And the crowd, also diverse (as my favorite places in Detroit are) laughed together boisterously at the raw, honest, real-life jokes. It was refreshing to see people laughing at the differences between each other, laughing at themselves, and at the absurd and sometimes uncomfortable nature of this place. Thank god people from Detroit have a sense of humor. I think you’ve got to, if you’re going to take a whack at living here.
After the show and a couple pops later, Rusty and I got in the back of a Grand Marquis and embarked on a silly, shenanigan filled night with Matthias and some other members of the cast. Between bottles of high life, I went outside of Jumbo’s, the dive bar of the night, and stood there in the freezing air, smoking cigarettes by myself. I thought about the polish whispers at Krakus, Agatha’s hard eyes, and the flabby arms I could see in the kitchen swaying over big pots of soup. I thought about the beaming family members of thirteen year old DeVaughn Cone, who makes a confident appearance in Lambert Street when he accidentally breaks a window in the house with a baseball. I listened to the laughter of the audience in my head. The laughter of friends and strangers, suburban and urban, men and women and children, with different colors of skin, different amounts of money in their pocket, and similar hopes for Detroit in their minds.
Listen to what the crew has to say about Lambert Street here, and lets hope a new episode comes out soon!
Last time I checked, they said they were were working on a series on episodes. In any case, I’d love to see what this group comes up with next.
Thanks be to a bout of sinus infection I was unable to partake in the regular festivities of opening day. A regimen of antibiotics kept me on the proverbial sidelines, but it didn’t stop me from at least taking a peak.
Opening day is typically a veritable buffet of lascivious, lecherous and downright dirty behavior. Last year I painted a true and wrong masterpiece and decided this year that maybe, just maybe, some antibiotics and one year longer in the tooth would keep me from acting a fool.
Although Michigan has teased our loins with flirtations of Spring, and served us up a near winter day, it was at least very sunny. Like a proud Michigander it was time to oil up the beach cruiser and take a ride.
We ambled slowly through Greektown and like some zombie movie we stumbled upon the horde. Somewhere before Bouzouki Lounge we started seeing day drunk white people staggering purposely towards the stadium, a new bar stool, or some sort of processed pork product to jam down their hungry suck-hole.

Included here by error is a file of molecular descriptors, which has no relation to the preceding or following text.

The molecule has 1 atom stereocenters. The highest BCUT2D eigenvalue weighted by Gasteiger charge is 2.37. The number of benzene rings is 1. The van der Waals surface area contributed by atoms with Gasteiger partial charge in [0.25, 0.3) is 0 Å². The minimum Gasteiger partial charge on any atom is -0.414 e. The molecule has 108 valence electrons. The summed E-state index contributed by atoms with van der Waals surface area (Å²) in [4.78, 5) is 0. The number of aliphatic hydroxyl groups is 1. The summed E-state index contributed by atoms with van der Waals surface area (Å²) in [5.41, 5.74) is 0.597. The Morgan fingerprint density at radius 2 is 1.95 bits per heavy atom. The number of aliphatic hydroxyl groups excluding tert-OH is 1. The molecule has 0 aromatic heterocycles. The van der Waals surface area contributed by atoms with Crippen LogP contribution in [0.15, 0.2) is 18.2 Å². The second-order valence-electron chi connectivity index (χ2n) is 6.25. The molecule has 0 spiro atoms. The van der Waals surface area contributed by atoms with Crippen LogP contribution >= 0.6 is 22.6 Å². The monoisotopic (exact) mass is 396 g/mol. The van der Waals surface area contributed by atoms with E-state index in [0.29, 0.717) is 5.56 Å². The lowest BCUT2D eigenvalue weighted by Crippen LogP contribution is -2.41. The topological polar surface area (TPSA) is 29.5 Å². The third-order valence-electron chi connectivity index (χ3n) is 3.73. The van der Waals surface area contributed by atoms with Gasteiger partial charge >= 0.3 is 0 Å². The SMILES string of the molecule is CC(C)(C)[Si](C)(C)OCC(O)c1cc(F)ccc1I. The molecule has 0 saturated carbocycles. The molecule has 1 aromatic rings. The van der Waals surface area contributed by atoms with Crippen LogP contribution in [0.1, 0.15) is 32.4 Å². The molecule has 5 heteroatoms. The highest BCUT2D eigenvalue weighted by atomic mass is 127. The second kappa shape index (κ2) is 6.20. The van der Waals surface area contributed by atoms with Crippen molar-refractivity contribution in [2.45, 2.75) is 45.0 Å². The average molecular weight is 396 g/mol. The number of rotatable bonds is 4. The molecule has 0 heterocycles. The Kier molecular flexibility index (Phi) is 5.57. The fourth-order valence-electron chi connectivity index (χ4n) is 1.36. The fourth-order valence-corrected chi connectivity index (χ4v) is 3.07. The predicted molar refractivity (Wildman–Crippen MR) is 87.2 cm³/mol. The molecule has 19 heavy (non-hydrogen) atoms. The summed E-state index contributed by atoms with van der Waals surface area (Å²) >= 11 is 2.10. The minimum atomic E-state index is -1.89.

Strange vibes and weird energy abound when you get so many beer hungry white folk together. Its a sort of reverse invasion. Thousands of the white people who live outside the city descend upon her like a teetering swarm of shit-faced locusts. Devouring all in their path. Belching in the faces of waiters and waitresses, swinging a doughy arm searching for another sip of their bud light, grunting for another side of ranch, and dabbing the grease from their sun deprived chins.
We watched the usual clowns performing their perfunctory duties for their friends. Stopping traffic and waving a gaggle of tiger gear adorned sluts across a busy street, high-fiving and belittling homeless people outside of a liquor store, screeching in delight as someone in your gang of booze soaked dipshits smashes a bottle on the sidewalk.
I am sounding all high and mighty here. For all that know me, call me a friend, and most importantly have ever been part of one of our “clinics” in Detroit, I am certainly not one to poo-poo at people getting totally annihilated before dinner. But we respect Detroit. I may tear around on my beach cruiser a bit too drunk to ride, scream in delight as I get closer to another oasis in the urban desert that is Detroit, but we do not mistreat those people who live, love, work and play in the City every single day.
Many people who come to Detroit for Tiger’s games, Lion’s games, concerts or Holidays treat her like a sort of pop-up circus. A time to giggle at the bearded lady, laugh at the Siamese Twins, pop a token in the machine and behold the wonder that is the strange, the derelict, the unfortunate, and inexplicable. Only to hop back in the truck and wonder, what on Earth did we just see?
Detroit is real, its as real as it gets. A living, changing, thriving, pumping beacon for the future of the American urban landscape. She is a lady. A dangerous lady, a wonderful lady, one that you may not pick first out of the line-up lurking next to the dance floor, but I bet you, she is probably the best dancer.